Dr. Susan Bernardo, Professor of English and Chair of the English Department, who teaches courses on science fiction, nineteenth-century British literature and literary theory, has edited a book called Environments in Science Fiction: Essays on Alternative Spaces (McFarland 2014).
Prior to this book, she has published a co-written volume on the works of Ursula K. Le Guin, an essay on Octavia Butler's Parable of the Sower and Nicola Griffith's Slow River, and a chapter on C.J. Cherryh's Cyteen. She has also presented papers at conferences that focus on science fiction television. This new volume includes her essay on Philip K. Dick's Do Androids Dream of Electric Sheep?.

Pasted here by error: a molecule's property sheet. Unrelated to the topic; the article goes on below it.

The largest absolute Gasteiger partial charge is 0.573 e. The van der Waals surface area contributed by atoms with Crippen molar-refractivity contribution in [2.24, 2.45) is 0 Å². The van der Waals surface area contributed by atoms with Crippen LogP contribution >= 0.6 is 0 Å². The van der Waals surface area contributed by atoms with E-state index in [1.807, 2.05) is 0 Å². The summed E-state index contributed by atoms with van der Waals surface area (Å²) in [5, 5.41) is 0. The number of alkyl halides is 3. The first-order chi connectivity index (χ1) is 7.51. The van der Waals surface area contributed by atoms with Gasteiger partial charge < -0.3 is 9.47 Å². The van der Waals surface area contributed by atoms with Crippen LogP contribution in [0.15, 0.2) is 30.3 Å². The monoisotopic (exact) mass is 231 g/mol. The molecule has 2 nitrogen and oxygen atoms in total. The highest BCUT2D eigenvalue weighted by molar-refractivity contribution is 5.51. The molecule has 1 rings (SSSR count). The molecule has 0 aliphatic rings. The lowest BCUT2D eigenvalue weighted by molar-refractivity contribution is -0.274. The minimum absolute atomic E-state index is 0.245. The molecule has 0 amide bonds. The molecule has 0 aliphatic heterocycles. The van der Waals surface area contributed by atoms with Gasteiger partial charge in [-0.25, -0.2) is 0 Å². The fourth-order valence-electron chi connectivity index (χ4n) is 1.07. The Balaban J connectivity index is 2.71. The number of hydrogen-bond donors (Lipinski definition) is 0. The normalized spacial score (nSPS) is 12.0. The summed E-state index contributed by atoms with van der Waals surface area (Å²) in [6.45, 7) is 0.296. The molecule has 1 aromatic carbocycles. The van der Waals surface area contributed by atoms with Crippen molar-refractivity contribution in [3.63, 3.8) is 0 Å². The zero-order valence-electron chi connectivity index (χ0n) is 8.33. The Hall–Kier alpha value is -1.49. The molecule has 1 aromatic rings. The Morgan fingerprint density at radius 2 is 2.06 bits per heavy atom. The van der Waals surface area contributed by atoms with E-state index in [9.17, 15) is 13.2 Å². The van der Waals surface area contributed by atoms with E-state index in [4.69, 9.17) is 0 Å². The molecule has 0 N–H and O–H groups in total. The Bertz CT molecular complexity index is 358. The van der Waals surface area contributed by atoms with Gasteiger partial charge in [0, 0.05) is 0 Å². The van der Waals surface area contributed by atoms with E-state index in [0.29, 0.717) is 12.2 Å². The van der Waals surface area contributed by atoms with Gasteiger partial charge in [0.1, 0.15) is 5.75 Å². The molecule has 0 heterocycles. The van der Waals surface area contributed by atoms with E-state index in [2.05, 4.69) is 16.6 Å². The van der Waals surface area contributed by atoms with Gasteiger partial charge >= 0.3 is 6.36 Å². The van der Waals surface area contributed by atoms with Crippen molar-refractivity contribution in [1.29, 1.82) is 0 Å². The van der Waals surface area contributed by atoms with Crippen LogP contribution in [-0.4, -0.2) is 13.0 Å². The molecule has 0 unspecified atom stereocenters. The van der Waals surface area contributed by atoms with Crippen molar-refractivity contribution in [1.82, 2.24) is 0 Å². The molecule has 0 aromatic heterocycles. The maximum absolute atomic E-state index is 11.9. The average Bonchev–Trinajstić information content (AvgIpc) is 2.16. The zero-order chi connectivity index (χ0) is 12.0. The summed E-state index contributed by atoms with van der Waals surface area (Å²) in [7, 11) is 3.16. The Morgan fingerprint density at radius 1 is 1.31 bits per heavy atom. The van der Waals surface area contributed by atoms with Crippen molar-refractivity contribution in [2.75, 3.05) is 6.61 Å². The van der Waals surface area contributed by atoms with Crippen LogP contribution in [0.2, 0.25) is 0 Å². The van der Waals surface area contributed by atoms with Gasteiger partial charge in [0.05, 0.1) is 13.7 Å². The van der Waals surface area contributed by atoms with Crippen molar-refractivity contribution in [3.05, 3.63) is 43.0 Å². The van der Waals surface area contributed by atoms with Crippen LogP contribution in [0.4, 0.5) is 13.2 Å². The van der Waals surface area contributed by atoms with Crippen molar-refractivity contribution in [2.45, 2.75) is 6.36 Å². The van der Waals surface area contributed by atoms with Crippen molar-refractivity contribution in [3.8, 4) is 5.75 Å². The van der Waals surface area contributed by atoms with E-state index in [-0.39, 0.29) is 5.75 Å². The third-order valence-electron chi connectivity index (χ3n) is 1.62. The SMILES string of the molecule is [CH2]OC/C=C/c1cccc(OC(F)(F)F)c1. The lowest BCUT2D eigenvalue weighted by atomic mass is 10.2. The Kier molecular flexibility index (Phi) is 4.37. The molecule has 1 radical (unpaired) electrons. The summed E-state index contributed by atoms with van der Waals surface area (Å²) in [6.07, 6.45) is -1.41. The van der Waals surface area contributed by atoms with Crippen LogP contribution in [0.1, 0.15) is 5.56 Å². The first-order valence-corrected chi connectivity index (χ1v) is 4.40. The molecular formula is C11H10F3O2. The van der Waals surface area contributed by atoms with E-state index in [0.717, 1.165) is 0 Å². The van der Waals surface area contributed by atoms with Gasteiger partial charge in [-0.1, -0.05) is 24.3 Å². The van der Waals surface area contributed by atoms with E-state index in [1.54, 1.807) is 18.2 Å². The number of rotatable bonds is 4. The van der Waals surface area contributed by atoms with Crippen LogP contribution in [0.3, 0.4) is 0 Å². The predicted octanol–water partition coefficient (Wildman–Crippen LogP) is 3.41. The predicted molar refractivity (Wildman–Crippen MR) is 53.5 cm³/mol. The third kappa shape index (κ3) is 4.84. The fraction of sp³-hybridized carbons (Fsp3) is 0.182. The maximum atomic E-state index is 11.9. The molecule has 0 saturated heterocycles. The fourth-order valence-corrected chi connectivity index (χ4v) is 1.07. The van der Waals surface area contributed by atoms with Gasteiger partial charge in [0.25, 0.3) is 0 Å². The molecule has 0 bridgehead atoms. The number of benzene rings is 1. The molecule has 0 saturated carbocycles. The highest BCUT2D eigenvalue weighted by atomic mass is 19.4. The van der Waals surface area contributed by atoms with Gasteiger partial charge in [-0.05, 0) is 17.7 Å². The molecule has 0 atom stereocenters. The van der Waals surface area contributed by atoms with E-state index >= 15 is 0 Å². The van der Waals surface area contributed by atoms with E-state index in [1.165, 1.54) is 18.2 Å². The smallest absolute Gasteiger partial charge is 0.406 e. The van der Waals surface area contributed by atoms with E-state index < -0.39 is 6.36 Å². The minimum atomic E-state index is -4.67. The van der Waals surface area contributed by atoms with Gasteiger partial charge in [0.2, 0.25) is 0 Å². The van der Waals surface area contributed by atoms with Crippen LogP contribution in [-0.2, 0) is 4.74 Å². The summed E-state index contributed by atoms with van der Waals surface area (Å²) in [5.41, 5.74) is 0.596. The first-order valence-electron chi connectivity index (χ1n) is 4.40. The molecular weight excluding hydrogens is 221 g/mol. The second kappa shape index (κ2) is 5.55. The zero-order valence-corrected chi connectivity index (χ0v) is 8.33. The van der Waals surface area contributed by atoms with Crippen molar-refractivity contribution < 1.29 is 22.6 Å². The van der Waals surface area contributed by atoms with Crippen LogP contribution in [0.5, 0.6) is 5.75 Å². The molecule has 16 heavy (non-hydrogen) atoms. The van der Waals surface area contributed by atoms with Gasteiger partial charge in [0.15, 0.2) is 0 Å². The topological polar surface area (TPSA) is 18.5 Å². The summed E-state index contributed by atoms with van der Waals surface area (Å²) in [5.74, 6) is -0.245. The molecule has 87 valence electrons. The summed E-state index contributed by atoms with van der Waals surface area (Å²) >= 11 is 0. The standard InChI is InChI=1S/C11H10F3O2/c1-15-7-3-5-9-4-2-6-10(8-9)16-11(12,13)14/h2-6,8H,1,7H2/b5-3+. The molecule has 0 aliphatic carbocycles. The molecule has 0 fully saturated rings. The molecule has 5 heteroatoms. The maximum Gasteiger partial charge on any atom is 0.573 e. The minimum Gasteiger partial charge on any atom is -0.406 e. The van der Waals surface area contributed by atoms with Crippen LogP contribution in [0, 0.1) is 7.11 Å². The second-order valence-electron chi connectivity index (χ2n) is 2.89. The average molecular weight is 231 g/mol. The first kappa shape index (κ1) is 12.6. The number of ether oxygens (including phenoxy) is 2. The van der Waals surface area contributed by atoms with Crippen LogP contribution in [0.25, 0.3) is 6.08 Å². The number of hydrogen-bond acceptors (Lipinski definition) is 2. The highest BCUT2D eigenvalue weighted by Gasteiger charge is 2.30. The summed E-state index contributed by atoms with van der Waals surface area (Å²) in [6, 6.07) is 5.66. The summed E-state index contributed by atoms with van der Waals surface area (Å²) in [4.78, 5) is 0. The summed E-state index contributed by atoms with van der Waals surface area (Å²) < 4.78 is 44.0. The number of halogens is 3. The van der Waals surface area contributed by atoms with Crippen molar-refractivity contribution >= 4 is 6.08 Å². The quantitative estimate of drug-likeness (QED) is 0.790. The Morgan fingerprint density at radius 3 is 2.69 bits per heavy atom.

The different essays collected in Environments in Science Fiction all respond to the question, How do spaces in science fiction, both built and unbuilt, help shape the relationships among humans, other animals and their shared environments? Spaces, as well as a sense of place or belonging, play major roles in many science fiction works. This book focuses especially on depictions of the future that include, and often move beyond, dystopias and offer us ways to imagine reinventing ourselves and our perspectives; especially our links to and views of new environments.